3. Get into the habit of always carrying a reusable bag with you.  If you find ripe fruit but don’t have a bag with you, use your pockets, a hat, anything.
  4. Put an ad in your local ad paper offering to help harvest organic produce, or weed and tend gardens for a share of the produce. This could also apply to fishing, nut gathering, or other heavily harvested food in your area.
  5. Be a responsible forager, asking for permission when necessary.
  6. Be kind to the trees  and plants you harvest; leave enough behind for them to regenerate or reseed, and leave some for the wild birds and animals that depend on them for survival.  Take a little here and a little there like the animals do.
  7. Ask the elderly what wild plants they used. One forager said his family gathered big bags of marijuana for his grandmother to soak in for her arthritis!
  8. The most overlooked area to forage is our own property.
  9. If you have a brook or spring, or even somewhere water develops, then plant mint, watercress, or other water-loving plants that can take care of themselves and don’t need much.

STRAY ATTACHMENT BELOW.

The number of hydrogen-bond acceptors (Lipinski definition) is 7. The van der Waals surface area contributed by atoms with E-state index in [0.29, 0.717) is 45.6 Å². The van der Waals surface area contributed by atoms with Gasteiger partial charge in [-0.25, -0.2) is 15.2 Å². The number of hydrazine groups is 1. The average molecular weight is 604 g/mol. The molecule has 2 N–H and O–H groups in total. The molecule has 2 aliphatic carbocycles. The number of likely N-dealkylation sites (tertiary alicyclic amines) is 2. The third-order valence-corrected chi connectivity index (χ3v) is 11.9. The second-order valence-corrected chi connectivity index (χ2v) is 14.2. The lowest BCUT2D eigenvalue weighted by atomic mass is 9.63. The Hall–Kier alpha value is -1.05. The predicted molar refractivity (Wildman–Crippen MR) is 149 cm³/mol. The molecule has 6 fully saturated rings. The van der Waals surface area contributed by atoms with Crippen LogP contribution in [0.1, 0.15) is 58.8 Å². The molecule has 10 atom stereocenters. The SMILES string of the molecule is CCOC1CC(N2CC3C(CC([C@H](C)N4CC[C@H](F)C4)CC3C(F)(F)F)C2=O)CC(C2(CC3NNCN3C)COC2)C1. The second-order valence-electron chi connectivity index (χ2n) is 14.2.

10. If you have ditches, reservoirs, or damp areas in your area, try planting watercress, sunflowers, herbs, trees, or seeds and care for them periodically during their initial growing stages. A few squash or pumpkin seeds can yield enormous amounts of food – either for yourself or for other foragers.

Remember – “If we were all to give as freely as Mother Earth, no one would ever go to bed hungry”

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Related Articles:

Why Should we Forage for food when there are supermarkets?
Wild Plants that are edible – How to stay safe while foraging
Courses and books on foraging

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17 comments… add one

Your thoughts and opinions are important to me! Do tell me in the comments below!

  • Sonya Lenzo 14th May 2012, 6:15 PM

    Yesterday I made salsa with herbs from my own garden!!! How wonderful to feel so connected with nature.
    Sonya Lenzo